CBD Companies in Kentucky
Search through local CBD brands and stores in Kentucky.
Bluegrass Hemp Oil
Voted Kentucky’s favorite CBD product! Our premium CBD oils are specially formulated from our proprietary blend of American hemp genetics grown right here in Kentucky – exclusively bloom-crafted, full-spectrum and extracted using hydrocarbon distillation. You won’t find any other CBD products on the market like ours. From sublingual extracts to bath & body care, each product is created with an uncompromising commitment to quality.
From Laura’s Lean Beef to Mt. Folly Farm, Laura’s Mercantile, and Homestead Alternatives I’ve known since I founded the Laura’s Lean Beef Company in 1985 that running a mid-sized family farm is a tall order.
Atalo Hemp Products
Atalo’s focus on sustainable agronomics, coupled with our proprietary, certified, internationally pedigreed seed, yields a FARM FRESH consistent, quality product, grown and processed with love by 7th generation Kentucky hemp farmers.
We are innovators in the Hemp Production, Education, and Legalization
Louisville CBD Company
Helping others achieve their greatest potential. Premium full spectrum CBD products made from US organically grown hemp. 0% THC. Based in Louisville, KY.
50 Shades of Green
50 Shades of Green is your online source for quality hemp goods all sourced from the Commonwealth of Kentucky. Since 2014, Kentucky has been on the forefront of reviving the industrial hemp industry. We are proud to be Kentucky based and look forward to servicing our clients growing demand for niche industrial hemp products.
The seed of Anavii Market was planted when our co-founder Annie was diagnosed with Lyme disease. To help with her symptoms, she started trying hemp-derived CBD products, but her experience was troublesome. She learned that all CBD is not created equal.
Half Day CBD
Founded by Dave and Kam, two friends inspired by the promise of CBD as a healthy answer to some of life’s most common stresses and ailments. Equally invigorating: the opportunity it brings for independent farmers—and their communities. It’s why we’re driven to create the highest-quality, most trustworthy hemp-derived products, sourced directly from American farmers and processors. All so you can take a Half Day—and enjoy a full life.
The Industrial Hemp Pilot Project began in Kentucky in 2014 and soon thereafter Commonwealth Extracts was formed. This pilot project was created for research on industrial hemp processing, product development, and marketing of hemp fiber, grain and nutraceutical products. This historical pilot program was authorized under Section 7606 of the 2014 Farm Bill, allowing state-approved departments and universities to begin research on this previously prohibited crop.
Kentucky’s finest hemp CBD products. Distilled for purity and free of any grassy taste. You’ll know when it’s Cornbread!
Daddy Burt Hemp Co.
Hemp Farming Experts for Over 100 Years Selling US Hemp Authority Certified CBD Oils, Lotions, Creams, and Gummies
Liftreat is a CBD company founded to provide people with a safe and effective alternative medicine. We know that CBD works because the Liftreat family has experienced its remarkable health benefits for ourselves.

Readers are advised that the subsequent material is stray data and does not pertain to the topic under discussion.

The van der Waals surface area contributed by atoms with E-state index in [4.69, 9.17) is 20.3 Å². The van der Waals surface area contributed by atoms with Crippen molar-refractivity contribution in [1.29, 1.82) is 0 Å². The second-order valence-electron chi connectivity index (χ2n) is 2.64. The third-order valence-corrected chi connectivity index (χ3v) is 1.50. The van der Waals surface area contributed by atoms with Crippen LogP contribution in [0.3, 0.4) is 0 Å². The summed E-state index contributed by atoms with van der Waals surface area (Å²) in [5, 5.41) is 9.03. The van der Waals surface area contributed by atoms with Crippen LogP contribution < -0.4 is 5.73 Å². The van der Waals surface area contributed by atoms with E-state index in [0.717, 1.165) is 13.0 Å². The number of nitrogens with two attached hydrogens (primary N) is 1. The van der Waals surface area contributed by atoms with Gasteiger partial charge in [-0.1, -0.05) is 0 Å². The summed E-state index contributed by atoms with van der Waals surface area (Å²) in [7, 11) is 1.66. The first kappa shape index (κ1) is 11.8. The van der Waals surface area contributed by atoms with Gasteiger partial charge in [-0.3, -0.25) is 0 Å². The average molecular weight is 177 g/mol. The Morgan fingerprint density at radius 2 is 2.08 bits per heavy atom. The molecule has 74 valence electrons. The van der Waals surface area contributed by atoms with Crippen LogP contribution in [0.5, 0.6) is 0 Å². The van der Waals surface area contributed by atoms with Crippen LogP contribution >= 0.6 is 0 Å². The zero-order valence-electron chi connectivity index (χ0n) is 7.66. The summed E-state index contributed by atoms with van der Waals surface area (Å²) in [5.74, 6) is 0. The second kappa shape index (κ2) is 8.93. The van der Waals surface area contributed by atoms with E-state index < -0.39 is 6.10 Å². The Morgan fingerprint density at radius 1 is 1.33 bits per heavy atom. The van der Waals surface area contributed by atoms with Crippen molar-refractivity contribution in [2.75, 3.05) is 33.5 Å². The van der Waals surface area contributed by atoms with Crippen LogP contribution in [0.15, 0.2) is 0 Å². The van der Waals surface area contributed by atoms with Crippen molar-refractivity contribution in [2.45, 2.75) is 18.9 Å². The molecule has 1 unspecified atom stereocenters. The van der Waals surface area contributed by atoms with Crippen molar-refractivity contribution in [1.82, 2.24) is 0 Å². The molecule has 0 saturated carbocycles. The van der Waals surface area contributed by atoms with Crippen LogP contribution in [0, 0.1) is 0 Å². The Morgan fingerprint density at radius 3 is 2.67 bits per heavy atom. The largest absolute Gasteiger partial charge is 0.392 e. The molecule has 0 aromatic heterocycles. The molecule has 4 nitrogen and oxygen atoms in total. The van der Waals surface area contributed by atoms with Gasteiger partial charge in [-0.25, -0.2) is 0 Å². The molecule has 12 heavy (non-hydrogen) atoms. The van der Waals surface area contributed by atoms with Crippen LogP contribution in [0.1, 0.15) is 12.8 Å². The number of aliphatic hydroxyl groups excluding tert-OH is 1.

THE GENCANNA PRODUCTION PLATFORM USES INNOVATIVE, PROPRIETARY HARVESTING AND CROP PROCESSING TECHNOLOGIES TO PRODUCE UNMATCHED PURITY AND QUALITY.
Organically grown full spectrum hemp flower CBD products locally grown, created and based in Lexington, KY
The global online directory for CBD brands, products, and related services.
Find CBD brands, companies and products in your area in Kentucky
Lexington-based hemp company leads the way with Kentucky-grown and processed CBD products
October 24, 2018
Kentucky Cannabis Company maintains a cultivation facility on Military Pike and a Bluegrass Hemp Oil retail store on Reynolds Road.
Despite the pungent scent of cannabis in the air and the robust stalks filling the greenhouses at the Kentucky Cannabis Company’s facility on Military Pike, owners Bill and Adriane Polyniak and Dave Hendrick say it’s been a tough homecoming for hemp cultivation in Kentucky.
Kentucky Cannabis Company was one of the original six pilot projects awarded when the state legalized limited industrial hemp production in 2014, and their group was the first to legally possess hemp the same year, Bill Polyniak said. In addition, through the company’s retail arm, Bluegrass Hemp Oil (BHO), they were the first in the state to bring a purchasable hemp CBD product to market.
Hemp was once a staple crop of Kentucky agriculture, until it was deemed illegal in the 1930s because of its superficial similarity to marijuana. Hendrick and the Polyniaks have been working alongside other hemp advocates to bring it back.
But it hasn’t been easy.
Kentucky Cannabis Company, founded by Dave Hendrick and Adriane and Bill Polyniak, was one of the original six pilot projects awarded by the state in 2014.
“You know that saying about being the first guy over the hill, with all the arrows in your back?” Bill Polyniak said when asked how it feels to be standing at the forefront of the return of hemp farming to the Bluegrass State.
“By doing this right and changing these laws, we’ve got 77,000 small Kentucky farms here that can really start to prosper, especially out in Eastern Kentucky.” — co-founder Bill Polyniak
But new interest in the plant’s possible therapeutic benefits, and indications that the federal government may soon make it legal, have given new vigor to the cause. Kentucky’s small farmers and hemp-based businesses may be well positioned to benefit, and possibly even to lead the charge, in what some market forecasters predict could grow into a multibillion-dollar industry in less than five years. “By doing this right and changing these laws, we’ve got 77,000 small Kentucky farms here that can really start to prosper, especially out in Eastern Kentucky,” Bill Polyniak said.